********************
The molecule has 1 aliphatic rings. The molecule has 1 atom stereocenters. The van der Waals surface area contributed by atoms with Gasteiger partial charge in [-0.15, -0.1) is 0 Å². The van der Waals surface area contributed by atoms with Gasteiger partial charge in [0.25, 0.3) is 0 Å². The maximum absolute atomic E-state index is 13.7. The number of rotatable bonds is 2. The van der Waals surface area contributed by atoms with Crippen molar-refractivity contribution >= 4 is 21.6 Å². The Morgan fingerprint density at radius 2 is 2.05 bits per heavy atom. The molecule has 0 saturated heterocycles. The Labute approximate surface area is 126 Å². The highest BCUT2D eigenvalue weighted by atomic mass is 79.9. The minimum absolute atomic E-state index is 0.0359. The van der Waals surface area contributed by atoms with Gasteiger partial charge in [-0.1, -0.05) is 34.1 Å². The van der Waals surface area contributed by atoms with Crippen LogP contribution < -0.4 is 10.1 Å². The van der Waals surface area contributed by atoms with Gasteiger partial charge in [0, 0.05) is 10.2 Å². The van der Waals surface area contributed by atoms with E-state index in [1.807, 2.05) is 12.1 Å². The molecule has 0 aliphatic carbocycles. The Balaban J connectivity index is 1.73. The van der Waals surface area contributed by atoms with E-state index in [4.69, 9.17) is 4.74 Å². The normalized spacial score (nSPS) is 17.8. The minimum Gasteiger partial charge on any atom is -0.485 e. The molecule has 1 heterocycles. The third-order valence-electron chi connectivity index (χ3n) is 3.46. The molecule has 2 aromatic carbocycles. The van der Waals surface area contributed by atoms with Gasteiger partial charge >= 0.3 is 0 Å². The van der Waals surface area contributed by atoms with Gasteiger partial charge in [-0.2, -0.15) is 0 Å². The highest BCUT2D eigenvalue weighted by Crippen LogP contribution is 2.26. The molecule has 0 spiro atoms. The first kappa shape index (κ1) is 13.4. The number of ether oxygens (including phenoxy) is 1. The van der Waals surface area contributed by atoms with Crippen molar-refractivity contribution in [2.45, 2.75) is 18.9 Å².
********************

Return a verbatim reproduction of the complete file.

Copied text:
The molecule has 1 aliphatic rings. The molecule has 1 atom stereocenters. The van der Waals surface area contributed by atoms with Gasteiger partial charge in [-0.15, -0.1) is 0 Å². The van der Waals surface area contributed by atoms with Gasteiger partial charge in [0.25, 0.3) is 0 Å². The maximum absolute atomic E-state index is 13.7. The number of rotatable bonds is 2. The van der Waals surface area contributed by atoms with Crippen molar-refractivity contribution >= 4 is 21.6 Å². The Morgan fingerprint density at radius 2 is 2.05 bits per heavy atom. The molecule has 0 saturated heterocycles. The Labute approximate surface area is 126 Å². The highest BCUT2D eigenvalue weighted by atomic mass is 79.9. The minimum absolute atomic E-state index is 0.0359. The van der Waals surface area contributed by atoms with Gasteiger partial charge in [-0.1, -0.05) is 34.1 Å². The van der Waals surface area contributed by atoms with Crippen LogP contribution < -0.4 is 10.1 Å². The van der Waals surface area contributed by atoms with Gasteiger partial charge in [0, 0.05) is 10.2 Å². The van der Waals surface area contributed by atoms with E-state index in [1.807, 2.05) is 12.1 Å². The molecule has 0 aliphatic carbocycles. The Balaban J connectivity index is 1.73. The van der Waals surface area contributed by atoms with E-state index in [4.69, 9.17) is 4.74 Å². The normalized spacial score (nSPS) is 17.8. The minimum Gasteiger partial charge on any atom is -0.485 e. The molecule has 1 heterocycles. The third-order valence-electron chi connectivity index (χ3n) is 3.46. The molecule has 2 aromatic carbocycles. The van der Waals surface area contributed by atoms with Gasteiger partial charge >= 0.3 is 0 Å². The van der Waals surface area contributed by atoms with Gasteiger partial charge in [-0.2, -0.15) is 0 Å². The highest BCUT2D eigenvalue weighted by Crippen LogP contribution is 2.26. The molecule has 0 spiro atoms. The first kappa shape index (κ1) is 13.4. The number of ether oxygens (including phenoxy) is 1. The van der Waals surface area contributed by atoms with Crippen molar-refractivity contribution in [2.45, 2.75) is 18.9 Å².